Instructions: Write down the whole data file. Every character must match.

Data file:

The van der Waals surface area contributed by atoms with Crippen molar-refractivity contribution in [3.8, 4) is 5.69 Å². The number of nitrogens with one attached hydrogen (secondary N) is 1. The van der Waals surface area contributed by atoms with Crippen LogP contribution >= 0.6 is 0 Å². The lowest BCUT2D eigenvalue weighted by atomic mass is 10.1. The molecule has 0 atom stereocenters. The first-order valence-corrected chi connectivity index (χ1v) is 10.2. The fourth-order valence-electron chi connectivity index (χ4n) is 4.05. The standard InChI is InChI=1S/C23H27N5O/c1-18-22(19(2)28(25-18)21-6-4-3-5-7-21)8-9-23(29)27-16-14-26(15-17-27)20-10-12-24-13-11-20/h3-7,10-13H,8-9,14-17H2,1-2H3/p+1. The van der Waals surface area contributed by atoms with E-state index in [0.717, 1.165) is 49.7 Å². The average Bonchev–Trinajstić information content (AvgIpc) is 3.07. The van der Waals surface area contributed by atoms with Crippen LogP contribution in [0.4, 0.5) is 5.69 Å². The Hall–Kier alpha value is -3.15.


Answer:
The van der Waals surface area contributed by atoms with Crippen molar-refractivity contribution in [3.8, 4) is 5.69 Å². The number of nitrogens with one attached hydrogen (secondary N) is 1. The van der Waals surface area contributed by atoms with Crippen LogP contribution >= 0.6 is 0 Å². The lowest BCUT2D eigenvalue weighted by atomic mass is 10.1. The molecule has 0 atom stereocenters. The first-order valence-corrected chi connectivity index (χ1v) is 10.2. The fourth-order valence-electron chi connectivity index (χ4n) is 4.05. The standard InChI is InChI=1S/C23H27N5O/c1-18-22(19(2)28(25-18)21-6-4-3-5-7-21)8-9-23(29)27-16-14-26(15-17-27)20-10-12-24-13-11-20/h3-7,10-13H,8-9,14-17H2,1-2H3/p+1. The van der Waals surface area contributed by atoms with E-state index in [0.717, 1.165) is 49.7 Å². The average Bonchev–Trinajstić information content (AvgIpc) is 3.07. The van der Waals surface area contributed by atoms with Crippen LogP contribution in [0.4, 0.5) is 5.69 Å². The Hall–Kier alpha value is -3.15.